As the deal for the single-engine fighter for the air force heats up—US president Donald Trump probably brought up the F-16 in his meeting with prime minister Narendra Modi yesterday—it is critical to ensure that India’s indigenous single-engine fighter aircraft Tejas doesn’t get the short shrift while taking a decision between the F-16 and Sweden’s Gripen.
As the deal for the single-engine fighter for the air force heats up—US president Donald Trump probably brought up the F-16 in his meeting with prime minister Narendra Modi yesterday—it is critical to ensure that India’s indigenous single-engine fighter aircraft Tejas doesn’t get the short shrift while taking a decision between the F-16 and Sweden’s Gripen. With just 33 squadrons as compared to at least 42 that experts say are needed—given that India faces simultaneous threats from both Pakistan and China—the Indian Air Force is desperately short of fighter aircraft. So, it is clear that a decision on the F-16 or the Gripen needs to be taken quickly if the air force is to be able to replenish its run-down fleet of fighters, but it is important not to ignore the claims of the Tejas in this process. The Indian Air Force has already bought two squadrons of the Tejas and has initiated the purchase of another four squadrons of the Mark-1A Tejas aircraft that have some major improvements to add to their combat-readiness—this includes, according to Ajai Shukla in Business Standard, an externally mounted self-protection jammer to blind enemy radars and also air-to-air refuelling capability to increase combat range.
It is true that, in the past, the Tejas had production issues and was not able to meet its production deadlines, a big problem given how starved of aircraft the air force is. But this is now a thing of the past with Hindustan Aeronautics Limited (HAL) outsourcing a lot of the production to private defence contractors like L&T and Tata Advanced Materials and focusing instead on putting together the aircraft—with this, Tejas is now capable of building 10 fighters in FY19 and 16 from the year after. While there are sections of the air force that believe the Tejas is not as good as some of its global competitors like the Gripen, given it is an indigenous product—there are therefore less concerns about various types of technology being withheld under certain circumstances—and also costs much less, the government has to ensure the Tejas is not sidelined under any circumstances.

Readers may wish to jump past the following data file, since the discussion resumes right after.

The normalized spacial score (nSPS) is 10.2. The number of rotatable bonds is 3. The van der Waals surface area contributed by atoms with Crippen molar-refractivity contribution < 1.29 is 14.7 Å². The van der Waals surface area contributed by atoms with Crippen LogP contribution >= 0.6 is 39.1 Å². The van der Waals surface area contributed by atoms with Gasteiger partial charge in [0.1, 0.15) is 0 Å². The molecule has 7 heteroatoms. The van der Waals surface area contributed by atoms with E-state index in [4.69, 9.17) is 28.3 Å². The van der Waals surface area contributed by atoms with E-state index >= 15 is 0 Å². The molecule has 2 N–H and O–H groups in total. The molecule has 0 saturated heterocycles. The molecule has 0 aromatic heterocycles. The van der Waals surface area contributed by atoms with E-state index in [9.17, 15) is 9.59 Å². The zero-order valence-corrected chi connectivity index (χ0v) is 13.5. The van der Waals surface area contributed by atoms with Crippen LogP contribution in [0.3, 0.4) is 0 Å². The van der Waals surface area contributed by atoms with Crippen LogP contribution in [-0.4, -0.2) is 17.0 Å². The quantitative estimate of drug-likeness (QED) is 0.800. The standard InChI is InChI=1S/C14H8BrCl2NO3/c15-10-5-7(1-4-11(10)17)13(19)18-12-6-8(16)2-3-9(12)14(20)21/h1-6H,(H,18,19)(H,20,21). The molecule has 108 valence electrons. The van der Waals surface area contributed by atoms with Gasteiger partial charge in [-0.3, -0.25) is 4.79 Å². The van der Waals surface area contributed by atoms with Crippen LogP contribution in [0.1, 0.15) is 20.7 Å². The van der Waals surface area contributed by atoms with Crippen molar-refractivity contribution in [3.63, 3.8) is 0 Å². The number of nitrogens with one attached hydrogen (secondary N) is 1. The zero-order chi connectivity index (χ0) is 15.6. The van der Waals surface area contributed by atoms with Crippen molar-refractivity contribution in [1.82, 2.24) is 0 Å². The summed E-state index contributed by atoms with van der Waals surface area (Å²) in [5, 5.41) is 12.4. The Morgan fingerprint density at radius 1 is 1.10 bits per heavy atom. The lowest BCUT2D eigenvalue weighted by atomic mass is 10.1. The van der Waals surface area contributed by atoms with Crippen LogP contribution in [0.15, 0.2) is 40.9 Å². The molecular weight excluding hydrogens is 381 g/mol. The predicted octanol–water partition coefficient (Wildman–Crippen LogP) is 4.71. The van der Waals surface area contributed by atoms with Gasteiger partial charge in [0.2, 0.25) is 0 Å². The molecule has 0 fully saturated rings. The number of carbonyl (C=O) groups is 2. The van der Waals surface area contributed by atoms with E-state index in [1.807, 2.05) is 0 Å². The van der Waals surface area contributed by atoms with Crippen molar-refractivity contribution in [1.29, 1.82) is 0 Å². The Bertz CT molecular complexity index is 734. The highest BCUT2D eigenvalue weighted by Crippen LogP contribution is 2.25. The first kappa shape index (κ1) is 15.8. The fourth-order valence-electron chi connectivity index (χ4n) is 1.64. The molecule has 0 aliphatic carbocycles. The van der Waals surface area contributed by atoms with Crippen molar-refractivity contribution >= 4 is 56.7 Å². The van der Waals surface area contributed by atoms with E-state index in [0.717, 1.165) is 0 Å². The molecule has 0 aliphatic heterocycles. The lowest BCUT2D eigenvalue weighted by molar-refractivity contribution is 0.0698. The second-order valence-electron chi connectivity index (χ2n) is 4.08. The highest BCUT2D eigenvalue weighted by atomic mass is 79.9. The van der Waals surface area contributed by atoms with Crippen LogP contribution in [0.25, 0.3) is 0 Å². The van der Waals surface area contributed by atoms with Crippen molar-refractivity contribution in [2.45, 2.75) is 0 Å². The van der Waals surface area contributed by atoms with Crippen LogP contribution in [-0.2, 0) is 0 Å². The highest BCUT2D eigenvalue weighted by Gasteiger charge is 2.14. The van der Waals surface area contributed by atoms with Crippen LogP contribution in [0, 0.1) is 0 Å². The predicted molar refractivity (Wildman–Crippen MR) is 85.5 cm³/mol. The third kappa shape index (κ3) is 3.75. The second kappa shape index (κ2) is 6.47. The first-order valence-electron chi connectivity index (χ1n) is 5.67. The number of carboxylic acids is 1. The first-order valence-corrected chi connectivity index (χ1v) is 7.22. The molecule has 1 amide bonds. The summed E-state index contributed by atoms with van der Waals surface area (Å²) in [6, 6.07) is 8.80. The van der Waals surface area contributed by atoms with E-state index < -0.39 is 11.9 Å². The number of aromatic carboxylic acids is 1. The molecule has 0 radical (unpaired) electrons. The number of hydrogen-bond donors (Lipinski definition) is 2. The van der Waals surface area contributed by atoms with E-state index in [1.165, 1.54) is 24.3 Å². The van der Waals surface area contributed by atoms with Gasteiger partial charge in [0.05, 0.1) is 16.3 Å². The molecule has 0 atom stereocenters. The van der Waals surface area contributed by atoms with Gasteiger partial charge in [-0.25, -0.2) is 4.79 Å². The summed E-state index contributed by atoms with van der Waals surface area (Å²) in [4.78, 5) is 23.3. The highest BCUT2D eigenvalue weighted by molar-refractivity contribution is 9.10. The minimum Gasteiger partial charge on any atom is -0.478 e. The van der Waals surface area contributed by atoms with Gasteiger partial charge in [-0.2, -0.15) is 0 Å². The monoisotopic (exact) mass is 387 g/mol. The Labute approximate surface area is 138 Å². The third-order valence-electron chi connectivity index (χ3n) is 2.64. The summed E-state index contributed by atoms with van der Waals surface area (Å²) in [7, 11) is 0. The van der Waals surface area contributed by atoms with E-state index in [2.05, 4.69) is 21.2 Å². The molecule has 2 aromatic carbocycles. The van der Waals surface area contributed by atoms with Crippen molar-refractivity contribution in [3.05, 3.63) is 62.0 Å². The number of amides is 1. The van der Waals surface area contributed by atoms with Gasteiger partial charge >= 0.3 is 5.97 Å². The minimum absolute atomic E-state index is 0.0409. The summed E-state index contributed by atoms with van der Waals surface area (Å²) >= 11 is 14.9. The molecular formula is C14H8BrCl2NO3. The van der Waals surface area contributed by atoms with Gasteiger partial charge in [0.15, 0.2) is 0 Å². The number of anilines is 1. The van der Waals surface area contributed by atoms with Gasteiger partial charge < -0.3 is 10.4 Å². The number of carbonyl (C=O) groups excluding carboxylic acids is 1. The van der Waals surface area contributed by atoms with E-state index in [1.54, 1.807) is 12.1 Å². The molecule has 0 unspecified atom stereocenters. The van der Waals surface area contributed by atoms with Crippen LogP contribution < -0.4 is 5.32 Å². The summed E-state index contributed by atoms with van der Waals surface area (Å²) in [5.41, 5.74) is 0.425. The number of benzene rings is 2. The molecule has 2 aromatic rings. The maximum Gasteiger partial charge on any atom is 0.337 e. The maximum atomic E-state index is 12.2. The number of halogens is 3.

If this happens then, the next time the air force needs more planes, India will once again be scouting for aircraft in global markets, and at large costs. Indeed, given the level of R&D and innovation that has gone into developing the aircraft, and at a fraction of what it costs globally, part of the new aircraft deal could be to involve HAL so that the Tejas can benefit from global R&D efforts; the fact that Tejas costs a lot less than other aircraft is an added advantage that the air force can scarcely afford not to keep in mind. Given the ageing fleet and the need to partner and co-develop the fifth generation fighter aircraft along with Sukhoi, HAL has, in any case, its work cut out—the role of the air force is critical since, unless it drives the process, it can hardly hope to take off.